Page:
“Kasey the Dog knows fire ain’t no fun. If you see a fire burning, dial 911.”

Those easy lyrics and a catchy tune taught by guitar-strumming firefighter Jeff Owens will probably stick in the heads of Ouabache Elementary students and staff who visited with Kasey and Owens on Friday.

The musical message could save a life, and that was the reason the sing-along reinforced fire and life safety skills taught by Owen through fire dog Kasey and fire-dog-in-training Kali. 

The Kasey Program visited Ouabache and Meadows on Friday after going to Terre Town and Fayette elementary schools on Thursday.

The black Labrador retrievers Kasey and Kali held the students’ attention as the dogs demonstrated how to crawl under smoke, how to stop-drop-and-roll and how to close bedroom doors to keep out smoke at night.

Owens quizzed the students to make sure they understood what to do in case of fire.

”Your job is to get out and stay out,” Owens said of burning houses. “Don’t go back in for anything -- toys, pets or a baby brother or sister. Let the firefighters do their job.”

The youngsters learned that when they go to bed at night, their noses are the first things that go to sleep. That is why smoke detectors are important in alerting sleeping people to the presence of fires.

Kasey and Kali also demonstrated how to check a closed door to make sure it is not hot from fire on the other side, and Kasey showed how to crawl on her tummy to stay out of smoke.

About 325 students in kindergarten to fifth grade also received “homework” to:

— Ask their parents to check the smoke detectors and change batteries.

— Establish a meeting place outside their homes in case of a fire.

— Determine safe ways to get out of their individual houses by planning for two exits, such as a door and a window.

Owens said the Kasey Program, sponsored by Koorsen Fire and Security, is in its 24th year and has been credited with saving 16 lives through programs presented around the country.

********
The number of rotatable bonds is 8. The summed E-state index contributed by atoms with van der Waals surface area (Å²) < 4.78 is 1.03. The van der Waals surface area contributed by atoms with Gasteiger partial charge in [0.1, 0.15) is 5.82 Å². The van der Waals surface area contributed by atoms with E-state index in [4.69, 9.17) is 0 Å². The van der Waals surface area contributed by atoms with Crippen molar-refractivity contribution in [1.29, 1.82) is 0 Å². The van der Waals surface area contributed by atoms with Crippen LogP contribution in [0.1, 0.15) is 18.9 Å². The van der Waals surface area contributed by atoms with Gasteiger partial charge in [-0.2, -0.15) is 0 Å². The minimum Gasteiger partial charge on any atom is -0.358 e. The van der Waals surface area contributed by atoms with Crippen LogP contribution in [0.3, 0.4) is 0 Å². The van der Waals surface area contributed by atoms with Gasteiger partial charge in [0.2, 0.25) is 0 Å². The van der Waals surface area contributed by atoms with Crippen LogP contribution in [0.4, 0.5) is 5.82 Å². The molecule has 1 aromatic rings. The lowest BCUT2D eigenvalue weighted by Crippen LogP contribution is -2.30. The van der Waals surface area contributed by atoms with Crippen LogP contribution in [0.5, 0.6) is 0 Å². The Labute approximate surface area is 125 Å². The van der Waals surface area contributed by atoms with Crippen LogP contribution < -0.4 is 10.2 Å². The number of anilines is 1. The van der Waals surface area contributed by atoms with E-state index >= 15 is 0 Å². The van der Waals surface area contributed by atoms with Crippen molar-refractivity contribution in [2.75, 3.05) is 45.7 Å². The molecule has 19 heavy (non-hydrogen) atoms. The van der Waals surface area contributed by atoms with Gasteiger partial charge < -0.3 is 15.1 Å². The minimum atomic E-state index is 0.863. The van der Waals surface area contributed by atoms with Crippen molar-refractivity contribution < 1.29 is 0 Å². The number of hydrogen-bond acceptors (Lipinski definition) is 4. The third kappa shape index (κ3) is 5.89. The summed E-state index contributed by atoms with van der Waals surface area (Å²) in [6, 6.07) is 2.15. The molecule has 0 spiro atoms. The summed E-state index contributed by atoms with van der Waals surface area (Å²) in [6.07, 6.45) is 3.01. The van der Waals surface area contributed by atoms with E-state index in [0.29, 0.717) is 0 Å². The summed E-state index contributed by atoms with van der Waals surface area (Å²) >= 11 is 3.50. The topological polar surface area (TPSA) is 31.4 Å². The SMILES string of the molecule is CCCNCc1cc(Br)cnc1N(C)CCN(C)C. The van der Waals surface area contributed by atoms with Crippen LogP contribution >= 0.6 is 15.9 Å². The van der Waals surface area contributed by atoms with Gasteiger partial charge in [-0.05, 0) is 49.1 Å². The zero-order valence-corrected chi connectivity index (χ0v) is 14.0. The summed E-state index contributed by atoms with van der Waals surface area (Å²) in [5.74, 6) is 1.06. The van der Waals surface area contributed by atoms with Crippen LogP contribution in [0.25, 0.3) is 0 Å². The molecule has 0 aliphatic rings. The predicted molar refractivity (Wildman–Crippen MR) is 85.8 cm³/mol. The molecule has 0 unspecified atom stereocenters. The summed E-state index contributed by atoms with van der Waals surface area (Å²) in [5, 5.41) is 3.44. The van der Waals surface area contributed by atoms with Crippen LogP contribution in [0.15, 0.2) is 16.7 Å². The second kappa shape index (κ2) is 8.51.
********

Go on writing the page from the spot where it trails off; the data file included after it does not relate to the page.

The canine Kasey — who is actually the fifth Kasey to wear a safety vest — connected with the many children who paused to pet her on their way back to class after the program.

”The kids, for whatever reason, seem to grasp and retain from the dogs better than from us standing up there and talking to them,” explained Kevin Murphy, safety and public education officer for the Riley Fire Department, following the program.

Riley Fire sponsored the program for its third year in Vigo County. In the past, the program has gone to Riley, Sugar Creek, Hoosier Prairie, Lost Creek, Dixie Bee and West Vigo elementary schools  in an effort to cover each elementary school in the county on a five-year rotation.

Principal Susan Cobb praised Owen, Kasey and Kali for presenting life-saving tips in a way students will remember.

”It’s a wonderful program to teach them the rules of fire safety,” Cobb said. “My favorite part is teaching the song. With the song and the dogs, these kids won’t forget it.”

Indeed, several youngsters softly sang the tune as they returned to class.

To check out some of the student participation performance of the song from Friday morning’s program, go online to www.tribstar.com and click on multimedia. But be warned, the song sticks with you like an earwig, and could save your life.

<\Iz14>Lisa Trigg can be reached at 812-231-4254 or at lisa.trigg@tribstar.com. Follow her on Twitter at TribStarLisa.

Lisa Trigg has been a reporter at the Tribune-Star since 2009. With more than 30 years of newspaper experience, she now covers general news with a focus on crime and courts.

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